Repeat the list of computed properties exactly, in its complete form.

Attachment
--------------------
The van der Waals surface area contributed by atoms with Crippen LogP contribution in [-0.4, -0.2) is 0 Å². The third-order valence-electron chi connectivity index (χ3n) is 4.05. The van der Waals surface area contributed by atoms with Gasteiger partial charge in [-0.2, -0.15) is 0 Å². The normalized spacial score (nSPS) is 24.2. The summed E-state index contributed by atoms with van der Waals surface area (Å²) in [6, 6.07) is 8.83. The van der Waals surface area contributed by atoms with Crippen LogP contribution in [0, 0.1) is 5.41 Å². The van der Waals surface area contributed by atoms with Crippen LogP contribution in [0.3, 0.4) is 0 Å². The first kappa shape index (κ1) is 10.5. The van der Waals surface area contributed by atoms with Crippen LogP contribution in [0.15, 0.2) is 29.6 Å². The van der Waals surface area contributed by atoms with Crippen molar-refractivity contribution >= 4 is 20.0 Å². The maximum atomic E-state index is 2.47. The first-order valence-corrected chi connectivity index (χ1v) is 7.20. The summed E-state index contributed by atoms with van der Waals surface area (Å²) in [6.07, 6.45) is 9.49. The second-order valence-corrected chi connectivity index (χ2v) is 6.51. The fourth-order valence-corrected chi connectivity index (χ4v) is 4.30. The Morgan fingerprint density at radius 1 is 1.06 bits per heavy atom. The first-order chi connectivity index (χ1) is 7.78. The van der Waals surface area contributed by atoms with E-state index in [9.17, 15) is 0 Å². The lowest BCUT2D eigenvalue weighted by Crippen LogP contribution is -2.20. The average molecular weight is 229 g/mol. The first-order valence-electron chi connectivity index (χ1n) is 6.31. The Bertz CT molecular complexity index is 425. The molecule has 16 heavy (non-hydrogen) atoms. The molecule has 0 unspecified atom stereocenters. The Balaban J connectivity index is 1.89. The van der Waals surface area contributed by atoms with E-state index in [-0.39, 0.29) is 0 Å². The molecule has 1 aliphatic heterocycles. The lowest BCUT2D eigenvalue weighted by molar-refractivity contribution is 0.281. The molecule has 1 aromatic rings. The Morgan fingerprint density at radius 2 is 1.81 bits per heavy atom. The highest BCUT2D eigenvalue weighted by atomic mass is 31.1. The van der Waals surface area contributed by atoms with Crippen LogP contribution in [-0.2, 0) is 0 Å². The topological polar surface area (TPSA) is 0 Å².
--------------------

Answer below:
The van der Waals surface area contributed by atoms with Crippen LogP contribution in [-0.4, -0.2) is 0 Å². The third-order valence-electron chi connectivity index (χ3n) is 4.05. The van der Waals surface area contributed by atoms with Gasteiger partial charge in [-0.2, -0.15) is 0 Å². The normalized spacial score (nSPS) is 24.2. The summed E-state index contributed by atoms with van der Waals surface area (Å²) in [6, 6.07) is 8.83. The van der Waals surface area contributed by atoms with Crippen LogP contribution in [0, 0.1) is 5.41 Å². The van der Waals surface area contributed by atoms with Crippen LogP contribution in [0.3, 0.4) is 0 Å². The first kappa shape index (κ1) is 10.5. The van der Waals surface area contributed by atoms with Crippen LogP contribution in [0.15, 0.2) is 29.6 Å². The van der Waals surface area contributed by atoms with Crippen molar-refractivity contribution >= 4 is 20.0 Å². The maximum atomic E-state index is 2.47. The first-order valence-corrected chi connectivity index (χ1v) is 7.20. The summed E-state index contributed by atoms with van der Waals surface area (Å²) in [6.07, 6.45) is 9.49. The second-order valence-corrected chi connectivity index (χ2v) is 6.51. The fourth-order valence-corrected chi connectivity index (χ4v) is 4.30. The Morgan fingerprint density at radius 1 is 1.06 bits per heavy atom. The first-order chi connectivity index (χ1) is 7.78. The van der Waals surface area contributed by atoms with E-state index in [9.17, 15) is 0 Å². The lowest BCUT2D eigenvalue weighted by Crippen LogP contribution is -2.20. The average molecular weight is 229 g/mol. The first-order valence-electron chi connectivity index (χ1n) is 6.31. The Bertz CT molecular complexity index is 425. The molecule has 16 heavy (non-hydrogen) atoms. The molecule has 0 unspecified atom stereocenters. The Balaban J connectivity index is 1.89. The van der Waals surface area contributed by atoms with E-state index in [-0.39, 0.29) is 0 Å². The molecule has 1 aliphatic heterocycles. The lowest BCUT2D eigenvalue weighted by molar-refractivity contribution is 0.281. The molecule has 1 aromatic rings. The Morgan fingerprint density at radius 2 is 1.81 bits per heavy atom. The highest BCUT2D eigenvalue weighted by atomic mass is 31.1. The van der Waals surface area contributed by atoms with Crippen LogP contribution in [-0.2, 0) is 0 Å². The topological polar surface area (TPSA) is 0 Å².